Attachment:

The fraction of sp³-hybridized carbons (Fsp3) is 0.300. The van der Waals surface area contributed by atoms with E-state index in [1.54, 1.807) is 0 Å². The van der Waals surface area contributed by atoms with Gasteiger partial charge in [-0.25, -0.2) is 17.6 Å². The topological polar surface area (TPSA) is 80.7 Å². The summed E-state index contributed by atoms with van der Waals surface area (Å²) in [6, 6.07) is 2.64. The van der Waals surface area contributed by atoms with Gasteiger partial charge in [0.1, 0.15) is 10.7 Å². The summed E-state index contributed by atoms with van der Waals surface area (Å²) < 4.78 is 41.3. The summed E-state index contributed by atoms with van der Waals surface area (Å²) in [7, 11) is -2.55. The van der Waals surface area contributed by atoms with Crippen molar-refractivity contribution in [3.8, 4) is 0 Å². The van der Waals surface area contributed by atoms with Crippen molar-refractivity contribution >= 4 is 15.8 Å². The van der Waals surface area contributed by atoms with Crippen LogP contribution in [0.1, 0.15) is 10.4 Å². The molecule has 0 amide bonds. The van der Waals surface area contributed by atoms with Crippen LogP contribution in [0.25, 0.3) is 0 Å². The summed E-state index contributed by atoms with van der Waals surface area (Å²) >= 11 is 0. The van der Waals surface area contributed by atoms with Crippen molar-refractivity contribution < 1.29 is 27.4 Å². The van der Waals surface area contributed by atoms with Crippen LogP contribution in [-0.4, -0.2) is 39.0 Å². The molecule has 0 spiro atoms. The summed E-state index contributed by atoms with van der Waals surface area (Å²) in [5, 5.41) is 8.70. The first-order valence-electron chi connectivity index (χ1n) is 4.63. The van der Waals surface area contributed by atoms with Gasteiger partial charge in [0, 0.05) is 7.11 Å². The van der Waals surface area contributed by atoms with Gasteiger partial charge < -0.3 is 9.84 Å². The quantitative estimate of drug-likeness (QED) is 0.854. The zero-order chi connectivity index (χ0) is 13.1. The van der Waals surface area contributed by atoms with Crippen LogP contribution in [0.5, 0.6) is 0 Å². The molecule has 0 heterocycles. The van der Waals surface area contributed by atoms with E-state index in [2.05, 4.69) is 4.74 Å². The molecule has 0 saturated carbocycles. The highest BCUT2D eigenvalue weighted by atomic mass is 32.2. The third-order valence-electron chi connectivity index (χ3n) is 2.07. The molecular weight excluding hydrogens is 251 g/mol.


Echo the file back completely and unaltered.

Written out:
The fraction of sp³-hybridized carbons (Fsp3) is 0.300. The van der Waals surface area contributed by atoms with E-state index in [1.54, 1.807) is 0 Å². The van der Waals surface area contributed by atoms with Gasteiger partial charge in [-0.25, -0.2) is 17.6 Å². The topological polar surface area (TPSA) is 80.7 Å². The summed E-state index contributed by atoms with van der Waals surface area (Å²) in [6, 6.07) is 2.64. The van der Waals surface area contributed by atoms with Gasteiger partial charge in [0.1, 0.15) is 10.7 Å². The summed E-state index contributed by atoms with van der Waals surface area (Å²) < 4.78 is 41.3. The summed E-state index contributed by atoms with van der Waals surface area (Å²) in [7, 11) is -2.55. The van der Waals surface area contributed by atoms with Crippen molar-refractivity contribution in [3.8, 4) is 0 Å². The van der Waals surface area contributed by atoms with Crippen molar-refractivity contribution >= 4 is 15.8 Å². The van der Waals surface area contributed by atoms with Crippen LogP contribution in [0.1, 0.15) is 10.4 Å². The molecule has 0 amide bonds. The van der Waals surface area contributed by atoms with Crippen LogP contribution in [0.25, 0.3) is 0 Å². The summed E-state index contributed by atoms with van der Waals surface area (Å²) >= 11 is 0. The van der Waals surface area contributed by atoms with Crippen molar-refractivity contribution < 1.29 is 27.4 Å². The van der Waals surface area contributed by atoms with Crippen LogP contribution in [-0.4, -0.2) is 39.0 Å². The molecule has 0 spiro atoms. The summed E-state index contributed by atoms with van der Waals surface area (Å²) in [5, 5.41) is 8.70. The first-order valence-electron chi connectivity index (χ1n) is 4.63. The van der Waals surface area contributed by atoms with Gasteiger partial charge in [0, 0.05) is 7.11 Å². The van der Waals surface area contributed by atoms with Gasteiger partial charge < -0.3 is 9.84 Å². The quantitative estimate of drug-likeness (QED) is 0.854. The zero-order chi connectivity index (χ0) is 13.1. The van der Waals surface area contributed by atoms with Crippen LogP contribution in [0.5, 0.6) is 0 Å². The molecule has 0 heterocycles. The van der Waals surface area contributed by atoms with E-state index in [2.05, 4.69) is 4.74 Å². The molecule has 0 saturated carbocycles. The highest BCUT2D eigenvalue weighted by atomic mass is 32.2. The third-order valence-electron chi connectivity index (χ3n) is 2.07. The molecular weight excluding hydrogens is 251 g/mol.